The New York novelist Ellen Feldman has carved out a bit of a niche for herself as a compelling writer of the uglier chapters of America’s history. 2011’s Next to Love (from the hypothesis that “war … next to love, has most captured the world’s imagination”) followed a group of young men and women through the Second World War to their gradual disappointments in the 1950s and ’60s. Her Orange-shortlisted 2009 novel, Scottsboro, took on the controversial story of “the Scottsboro boys” – the nine black teenagers framed for a rape in Alabama in the 1930s.

Mr Mercedes By Stephen King; book review

Has there ever been a more industrious name-dropper than Stephen King? Mr Mercedes is dedicated to the memory of James M Cain, and contains passing references to Sherlock Holmes and Raymond Chandler. As this suggests,  Mr Mercedes tilts at crime fiction, a joust that King has engaged in before with The Colorado Kid and Joyland. Mixing it with genre classics doesn’t seem to be where his allusive heart really is. This beats to the pulse of the superior thrillers that have ennobled 21st-century television: The Wire, Dexter, CSI, NYPD Blue, Homicide, Luther, Prime Suspect, Bones are all cited.

To Rise Again at a Decent Hour by Joshua Ferris, book review: Funny yet tormented life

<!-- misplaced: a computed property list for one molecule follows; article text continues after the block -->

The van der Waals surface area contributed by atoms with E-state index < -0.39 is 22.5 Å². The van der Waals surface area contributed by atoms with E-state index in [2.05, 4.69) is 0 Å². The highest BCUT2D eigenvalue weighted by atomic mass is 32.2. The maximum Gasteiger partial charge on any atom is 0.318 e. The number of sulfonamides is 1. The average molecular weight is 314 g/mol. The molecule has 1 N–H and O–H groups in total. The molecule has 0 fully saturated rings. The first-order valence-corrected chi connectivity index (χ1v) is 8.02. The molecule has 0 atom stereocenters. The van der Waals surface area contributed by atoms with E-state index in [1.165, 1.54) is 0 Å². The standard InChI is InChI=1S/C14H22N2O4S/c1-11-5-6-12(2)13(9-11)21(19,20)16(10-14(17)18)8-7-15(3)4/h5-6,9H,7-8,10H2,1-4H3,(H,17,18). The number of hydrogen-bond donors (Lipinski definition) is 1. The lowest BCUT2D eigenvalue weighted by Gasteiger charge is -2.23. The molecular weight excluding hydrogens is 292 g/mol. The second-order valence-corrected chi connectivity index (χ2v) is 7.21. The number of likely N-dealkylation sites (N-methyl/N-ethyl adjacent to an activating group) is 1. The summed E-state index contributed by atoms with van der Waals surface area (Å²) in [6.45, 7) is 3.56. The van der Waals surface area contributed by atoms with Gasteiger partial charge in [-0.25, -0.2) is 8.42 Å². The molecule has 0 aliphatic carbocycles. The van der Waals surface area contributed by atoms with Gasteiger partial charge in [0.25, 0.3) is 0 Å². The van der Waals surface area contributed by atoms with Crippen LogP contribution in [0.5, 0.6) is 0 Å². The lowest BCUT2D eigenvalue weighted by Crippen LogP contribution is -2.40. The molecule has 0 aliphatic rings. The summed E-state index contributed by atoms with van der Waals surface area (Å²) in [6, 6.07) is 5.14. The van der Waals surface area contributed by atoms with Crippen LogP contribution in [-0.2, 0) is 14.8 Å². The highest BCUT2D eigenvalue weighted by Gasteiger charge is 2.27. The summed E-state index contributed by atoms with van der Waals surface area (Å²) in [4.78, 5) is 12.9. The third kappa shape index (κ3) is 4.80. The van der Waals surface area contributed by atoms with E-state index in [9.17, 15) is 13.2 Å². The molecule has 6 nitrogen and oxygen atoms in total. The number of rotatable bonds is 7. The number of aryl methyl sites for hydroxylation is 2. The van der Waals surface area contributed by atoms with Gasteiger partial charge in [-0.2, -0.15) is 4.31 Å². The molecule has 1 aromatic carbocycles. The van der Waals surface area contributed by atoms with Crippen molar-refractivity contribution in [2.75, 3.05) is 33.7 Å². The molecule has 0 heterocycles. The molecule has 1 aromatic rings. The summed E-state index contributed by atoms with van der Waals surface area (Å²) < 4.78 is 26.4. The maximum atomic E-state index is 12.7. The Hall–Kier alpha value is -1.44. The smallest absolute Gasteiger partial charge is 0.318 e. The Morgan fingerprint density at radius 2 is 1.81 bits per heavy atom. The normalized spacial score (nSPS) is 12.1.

Joshua Ferris's third novel is obsessed with mouths. They are present in the very first sentence: "The mouth is a weird place". They are the life's work of our hero Paul O'Rourke, a Park Avenue dentist. They can embody health and decay, wealth and erotic possibility: the "wet new thrill" of a childhood sweetheart's tongue, or memories of Lolita-like lollipops "moist and pulpy at her lips".

The Good Companions by JB Priestley, book of a lifetime

Last year, searching for inspiration and, yes, instruction, I re-read The Good Companions. I was entranced all over again.

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Chocolat author Joanne Harris has spoken about the financial struggles most authors face

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Review: Imaginative storytelling returns with vigour

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Josh Hutcherson, Donald Sutherland and Jena Malone in Mockinjay: Part 1

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Characters in the new series are based on real people, say its creators, unlike Arya and Clegane the Dog in ‘Game of Thrones’